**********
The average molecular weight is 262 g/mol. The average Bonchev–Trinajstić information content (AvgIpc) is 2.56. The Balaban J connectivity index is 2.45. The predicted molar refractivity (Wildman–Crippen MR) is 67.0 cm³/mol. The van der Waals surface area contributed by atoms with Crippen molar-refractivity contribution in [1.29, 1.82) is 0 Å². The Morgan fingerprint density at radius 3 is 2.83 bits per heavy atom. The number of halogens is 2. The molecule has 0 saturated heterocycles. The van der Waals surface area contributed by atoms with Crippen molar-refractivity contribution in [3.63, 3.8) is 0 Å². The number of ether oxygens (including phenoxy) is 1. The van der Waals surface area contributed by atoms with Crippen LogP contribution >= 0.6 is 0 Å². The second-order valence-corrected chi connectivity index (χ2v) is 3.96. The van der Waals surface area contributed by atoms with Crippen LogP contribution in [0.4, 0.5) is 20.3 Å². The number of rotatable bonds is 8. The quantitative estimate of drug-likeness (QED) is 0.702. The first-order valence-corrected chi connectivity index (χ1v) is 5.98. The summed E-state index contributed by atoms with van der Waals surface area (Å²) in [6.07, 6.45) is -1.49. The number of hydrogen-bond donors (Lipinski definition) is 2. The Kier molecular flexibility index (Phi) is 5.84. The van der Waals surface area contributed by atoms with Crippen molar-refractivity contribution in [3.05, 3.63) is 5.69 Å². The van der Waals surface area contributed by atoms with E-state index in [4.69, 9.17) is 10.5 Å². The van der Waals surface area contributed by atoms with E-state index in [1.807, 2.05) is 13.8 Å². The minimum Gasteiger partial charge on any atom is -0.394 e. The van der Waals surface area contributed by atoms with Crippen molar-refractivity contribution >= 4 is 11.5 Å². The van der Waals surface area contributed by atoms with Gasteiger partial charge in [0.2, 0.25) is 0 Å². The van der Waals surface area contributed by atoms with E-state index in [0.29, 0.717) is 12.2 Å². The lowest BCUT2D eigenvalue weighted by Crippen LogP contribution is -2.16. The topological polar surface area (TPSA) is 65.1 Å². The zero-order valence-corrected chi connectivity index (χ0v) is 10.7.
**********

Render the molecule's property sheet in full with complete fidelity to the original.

The average molecular weight is 262 g/mol. The average Bonchev–Trinajstić information content (AvgIpc) is 2.56. The Balaban J connectivity index is 2.45. The predicted molar refractivity (Wildman–Crippen MR) is 67.0 cm³/mol. The van der Waals surface area contributed by atoms with Crippen molar-refractivity contribution in [1.29, 1.82) is 0 Å². The Morgan fingerprint density at radius 3 is 2.83 bits per heavy atom. The number of halogens is 2. The molecule has 0 saturated heterocycles. The van der Waals surface area contributed by atoms with Crippen molar-refractivity contribution in [3.63, 3.8) is 0 Å². The number of ether oxygens (including phenoxy) is 1. The van der Waals surface area contributed by atoms with Crippen LogP contribution >= 0.6 is 0 Å². The second-order valence-corrected chi connectivity index (χ2v) is 3.96. The van der Waals surface area contributed by atoms with Crippen LogP contribution in [0.4, 0.5) is 20.3 Å². The number of rotatable bonds is 8. The quantitative estimate of drug-likeness (QED) is 0.702. The first-order valence-corrected chi connectivity index (χ1v) is 5.98. The summed E-state index contributed by atoms with van der Waals surface area (Å²) in [6.07, 6.45) is -1.49. The number of hydrogen-bond donors (Lipinski definition) is 2. The Kier molecular flexibility index (Phi) is 5.84. The van der Waals surface area contributed by atoms with Crippen molar-refractivity contribution in [3.05, 3.63) is 5.69 Å². The van der Waals surface area contributed by atoms with E-state index in [4.69, 9.17) is 10.5 Å². The van der Waals surface area contributed by atoms with E-state index in [1.807, 2.05) is 13.8 Å². The minimum Gasteiger partial charge on any atom is -0.394 e. The van der Waals surface area contributed by atoms with Crippen molar-refractivity contribution >= 4 is 11.5 Å². The van der Waals surface area contributed by atoms with Gasteiger partial charge in [0.2, 0.25) is 0 Å². The van der Waals surface area contributed by atoms with E-state index in [0.29, 0.717) is 12.2 Å². The lowest BCUT2D eigenvalue weighted by Crippen LogP contribution is -2.16. The topological polar surface area (TPSA) is 65.1 Å². The zero-order valence-corrected chi connectivity index (χ0v) is 10.7.